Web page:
Toronto Blue Jays 1993 vs 2015: Dare We Compare?

As the Toronto Blue Jays march towards the postseason for the first time since 1993, they’ve not only captured the hearts of Toronto fans but also those from across Canada. The stadium is once again full to the brim, Blue Jay hats are everywhere and, for the first time since the early ’90s, everyone’s talking baseball – not hockey – in the first week of October.

Thanks to their scintillating season, it’s only natural for older fans to make comparisons with the famed 1993 squad that captured the World Series on Joe Carter’s walk-off home run – and ask: how does this year’s team match up against the champs from ’93?

Obviously, to accurately answer that question, we’ll have to wait and see what unfolds in the postseason. Until then, let’s compare the two teams on a position-by-position basis, a fun but highly flawed and completely unscientific formula that’s guaranteed to drive the stat-heads crazy.


1993: Cito Gaston
2015: John Gibbons
Head-to-head: Despite the fact both hail from San Antonio, TX, these two skippers could not be more unalike. Cito was a quiet man whose old-school management style perfectly suited a team stocked with veteran all-stars. Gibbons, on the other hand, is a talkative and cheerful chap, who gets along with young players and makes more in-game moves than Gaston.
Edge: Gaston takes this one. He guided the Jays to two World Series – Gibbons had never managed a .500 team until this year.


1993: Pat Borders
2015: Russell Martin
Head-to-head: The Canadian-born Martin is a superb defensive catcher who can hit for power and ably handles a pitching staff. Despite his surprise showing in the 1992 World Series – when he captured the MVP – Borders was no more than a journeyman catcher.
Edge: Martin without an argument.


First Base

1993: Jon Olerud
2015: Justin Smoak
Head-to-head: Olerud was a perennial league leader in batting average, had a good eye, was a good fielder and could turn on the power when needed. Smoak is a slick-fielding journeyman who had a decent season at the plate with the Jays.
Edge: Olerud takes this one easily.


Second Base

1993: Roberto Alomar
2015: Ryan Goins
Head-to-head: Alomar was a fantastic post-season player who was an above average hitter, fielded his position like no other, could steal a base and always seemed to come through in the clutch. Goins is a slick fielder who is getting better at the plate.
Edge: Alomar, a Hall-of-Famer, wins this by a mile

Third Base

1993: Ed Sprague
2015: Josh Donaldson
Head-to-head: Donaldson is coming off a career season that will likely see him crowned AL MVP. He hits for average and power, fields his position well and was an important clubhouse leader. Sprague, meanwhile, was a decent player who had a mostly forgettable tenure with the team.
Edge: Donaldson wins this by a landslide.



1993: Tony Fernandez
2015: Troy Tulowitzki
Head-to-head: Fernandez was a sight to behold on the field and could hit for average, if not power. Tulowitzki matches Fernandez on defence, hits for more power and has the better eye.
Edge: I loved Tony but must grudgingly award this to Tulo.


Left Field

1993: Rickey Henderson
2015: Ben Revere
Head-to-head: Generally considered to be the best leadoff hitter in baseball history, Henderson could hit, get on base, steal bases and hit for power. While not a homerun hitter, Revere has shown this season he’s no slouch at the plate or on the basepaths.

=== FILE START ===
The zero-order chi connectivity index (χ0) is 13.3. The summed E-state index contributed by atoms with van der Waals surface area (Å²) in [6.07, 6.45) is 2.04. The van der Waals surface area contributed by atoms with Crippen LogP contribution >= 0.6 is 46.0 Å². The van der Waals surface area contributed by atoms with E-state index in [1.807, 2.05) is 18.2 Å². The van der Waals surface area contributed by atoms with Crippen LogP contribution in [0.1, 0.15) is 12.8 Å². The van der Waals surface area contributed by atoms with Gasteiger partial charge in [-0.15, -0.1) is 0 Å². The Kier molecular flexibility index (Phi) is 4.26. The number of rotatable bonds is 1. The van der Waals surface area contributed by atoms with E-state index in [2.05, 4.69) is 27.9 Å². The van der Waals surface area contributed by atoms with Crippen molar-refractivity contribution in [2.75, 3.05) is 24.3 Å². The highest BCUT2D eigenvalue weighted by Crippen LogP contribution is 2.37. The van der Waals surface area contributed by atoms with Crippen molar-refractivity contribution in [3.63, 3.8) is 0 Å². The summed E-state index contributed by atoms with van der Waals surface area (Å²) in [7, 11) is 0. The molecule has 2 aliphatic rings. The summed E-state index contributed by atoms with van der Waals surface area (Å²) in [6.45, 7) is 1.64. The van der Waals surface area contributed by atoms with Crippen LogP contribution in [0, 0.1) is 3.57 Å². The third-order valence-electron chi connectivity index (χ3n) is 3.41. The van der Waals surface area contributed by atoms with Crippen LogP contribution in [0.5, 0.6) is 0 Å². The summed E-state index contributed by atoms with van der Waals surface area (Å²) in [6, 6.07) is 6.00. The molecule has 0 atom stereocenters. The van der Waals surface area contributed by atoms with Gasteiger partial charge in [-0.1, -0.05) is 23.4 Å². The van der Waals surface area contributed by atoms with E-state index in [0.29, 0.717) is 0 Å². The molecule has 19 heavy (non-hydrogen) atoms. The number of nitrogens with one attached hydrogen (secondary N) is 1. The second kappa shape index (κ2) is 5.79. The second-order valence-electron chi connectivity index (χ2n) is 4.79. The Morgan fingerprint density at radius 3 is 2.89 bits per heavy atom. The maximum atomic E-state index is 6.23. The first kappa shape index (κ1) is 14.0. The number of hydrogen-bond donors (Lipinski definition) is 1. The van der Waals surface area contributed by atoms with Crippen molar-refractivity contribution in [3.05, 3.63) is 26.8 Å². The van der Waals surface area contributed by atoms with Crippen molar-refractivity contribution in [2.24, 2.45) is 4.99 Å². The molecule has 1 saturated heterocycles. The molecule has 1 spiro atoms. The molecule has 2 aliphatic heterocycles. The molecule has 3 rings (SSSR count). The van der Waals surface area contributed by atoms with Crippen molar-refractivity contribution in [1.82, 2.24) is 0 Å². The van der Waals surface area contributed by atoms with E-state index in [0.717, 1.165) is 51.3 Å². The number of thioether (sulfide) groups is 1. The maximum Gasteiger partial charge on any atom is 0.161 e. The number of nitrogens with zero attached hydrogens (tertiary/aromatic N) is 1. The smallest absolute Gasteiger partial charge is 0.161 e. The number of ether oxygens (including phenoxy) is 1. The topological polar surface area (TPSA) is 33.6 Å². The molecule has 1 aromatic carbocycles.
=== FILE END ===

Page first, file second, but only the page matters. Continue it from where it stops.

Edge: Henderson, another Hall-of-Famer, wins this one in a walk.

Centre Field

1993: Devon White
2015: Kevin Pillar
Head-to-head: White was one of the best defensive centre-fielders of his era and could hit for power and steal a base. Pillar, while an excellent defender, is still struggling to find his stroke at the plate.
Edge: Devo, with better range and more power, takes it.


Right Field

1993: Joe Carter
2015: Jose Bautista
Head-to-head: Carter hit for power and was an RBI machine. Bautista hits more homers, drives in as many runs, takes more walks, is a better fielder with a much better arm.
Edge: While it’s hard not to choose the biggest hero in Blue Jays’ history, Joey Bats is the better player.


Designated Hitter

1993: Paul Molitor
2015: Edwin Encarnacion
Head-to-head: Encarnacion, who had a banner year, is basically a power hitter who drives in runs. Molitor didn’t hit as many home runs but he did everything else much better than Edwin.
Edge: Molitor, the third member of the ’93 squad in the Hall of Fame, gets the nomination.

Starting Pitchers

1993: Juan Guzman, Pat Hentgen, Todd Stottlemyre, Dave Stewart, Jack Morris
2015: David Price, Marcus Stroman, R.A. Dickey, Marco Estrada, Mark Buehrle
Head-to-head: This one’s tough. While the 1993 staff had Morris and Stewart – grizzled post-season stars – 2015’s team has David Price, a true ace that they might be able to ride through the playoffs, similar to how the San Francisco Giants won last year by relying heavily on their ace, Madison Bumgarner.
Edge: If Price can continue to pitch as he did in the regular season, we’ll give it to the 2015 staff.


1993: Duane Ward
2015: Roberto Ossuna
Head-to-head: Ossuna had a breakout rookie season as the Jays’ closer. He is, however, only 20 years old and might wilt in the playoff spotlight. Ward, on the other hand, was basically unhittable in his two trips to the World Series.
Edge: Ward, until proven otherwise.

So which squad was better?

It’s almost too close to call. While the 2015 squad boasts more offensive firepower, the 1993 squad was stacked with historically good batters and pitchers who were experienced enough to do what it took to win. So we’ll give the slight edge to the old guys. But if this year’s team goes on to capture the World Series? We’ll have to call it a tie.